Physicians' autonomy is defined as the ability to determine how they work and decide how much time to spend with patients, what kinds of tests to perform, and what treatments to plan [63]. Autonomy has been reported to be the most important determinant of career satisfaction, yet it appears to be slowly eroding [64,65]. Approximately 50% to 69% of physicians say their clinical autonomy is sometimes or often limited and their decisions are sometimes or often compromised [53,56]. Physicians report being frustrated with decision-making by third parties (insurance companies and government agencies) and restrictions imposed by formularies or guidelines [66]. This loss of physician autonomy has been found to be significantly associated with burnout; lack of clinical and administrative autonomy were both significantly correlated with burnout in emergency physicians, and low control over work was strongly associated with dissatisfaction and burnout among primary care physicians [29,54,66,67,68]. Subjective factors, such as a perception of lack of autonomy, have had a stronger correlation with burnout than objective factors [39].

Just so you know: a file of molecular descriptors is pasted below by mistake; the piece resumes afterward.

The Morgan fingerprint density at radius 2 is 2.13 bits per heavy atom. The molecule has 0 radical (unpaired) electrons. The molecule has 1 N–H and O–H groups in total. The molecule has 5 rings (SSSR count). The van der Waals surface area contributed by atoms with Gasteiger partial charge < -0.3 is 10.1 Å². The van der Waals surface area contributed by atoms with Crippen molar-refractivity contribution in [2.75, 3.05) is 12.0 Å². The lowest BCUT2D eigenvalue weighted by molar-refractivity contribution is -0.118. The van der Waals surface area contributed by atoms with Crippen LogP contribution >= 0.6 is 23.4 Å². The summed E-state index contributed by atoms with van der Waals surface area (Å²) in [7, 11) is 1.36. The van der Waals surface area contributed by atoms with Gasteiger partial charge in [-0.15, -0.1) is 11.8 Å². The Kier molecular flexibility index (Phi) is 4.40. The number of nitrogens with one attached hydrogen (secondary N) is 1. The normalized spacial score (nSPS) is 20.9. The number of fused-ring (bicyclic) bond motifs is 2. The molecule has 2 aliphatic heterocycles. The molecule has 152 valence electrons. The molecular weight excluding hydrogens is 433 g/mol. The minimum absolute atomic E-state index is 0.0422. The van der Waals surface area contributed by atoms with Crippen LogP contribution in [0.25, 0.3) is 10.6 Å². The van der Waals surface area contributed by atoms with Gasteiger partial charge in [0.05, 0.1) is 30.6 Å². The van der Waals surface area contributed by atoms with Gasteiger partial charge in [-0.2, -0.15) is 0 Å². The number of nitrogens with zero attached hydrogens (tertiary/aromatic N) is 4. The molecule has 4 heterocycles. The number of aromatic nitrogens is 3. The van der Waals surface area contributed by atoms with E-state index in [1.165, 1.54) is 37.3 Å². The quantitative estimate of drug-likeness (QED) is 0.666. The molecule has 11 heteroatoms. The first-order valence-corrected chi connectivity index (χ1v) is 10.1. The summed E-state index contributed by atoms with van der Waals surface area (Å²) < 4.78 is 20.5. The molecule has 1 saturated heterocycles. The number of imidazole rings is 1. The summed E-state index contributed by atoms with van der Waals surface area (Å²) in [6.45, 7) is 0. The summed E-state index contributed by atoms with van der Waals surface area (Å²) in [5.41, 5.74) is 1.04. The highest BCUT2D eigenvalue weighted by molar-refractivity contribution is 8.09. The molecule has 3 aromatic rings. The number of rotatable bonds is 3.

Other Causes

Many other factors have been noted to be risk factors for physician burnout. According to Maslach, insufficient reward for one's contributions is a risk factor for burnout, and this factor has been shown in studies of physicians. Insufficient income was fifth most commonly selected cause of burnout in the 2019 Medscape Lifestyle Report, and feeling unappreciated was a substantial contributor to burnout in a study of residents [47]. Poor working relationships with colleagues, analogous to Maslach's absence of community, has been reported to be a risk factor for burnout among critical care physicians and nurses [19]. In contrast, good working relationships with other physicians and staff have been associated with a greater likelihood of job satisfaction [54,69].

A factor unique to physicians was found in a 2010 study of U.S. surgeons, in which being sued for malpractice in the last 24 months was strongly associated with burnout [70]. Also unique to physicians is health policy; the impact of the Affordable Care Act was the fifth most common cause of burnout in the 2015 Medscape Lifestyle Report [31]. As many as half of physicians say their work environment is chaotic, and this factor has also been significantly associated with burnout [29,37,54].


Several studies have focused on the relationship between burnout and a variety of factors. The psychological factors of most concern for physicians are alcohol abuse/dependence, depression, and suicidal ideation (Table 6) [43,71,72,73,74]. Patient care is also a primary concern, as the symptoms of burnout have been linked to suboptimal patient outcomes.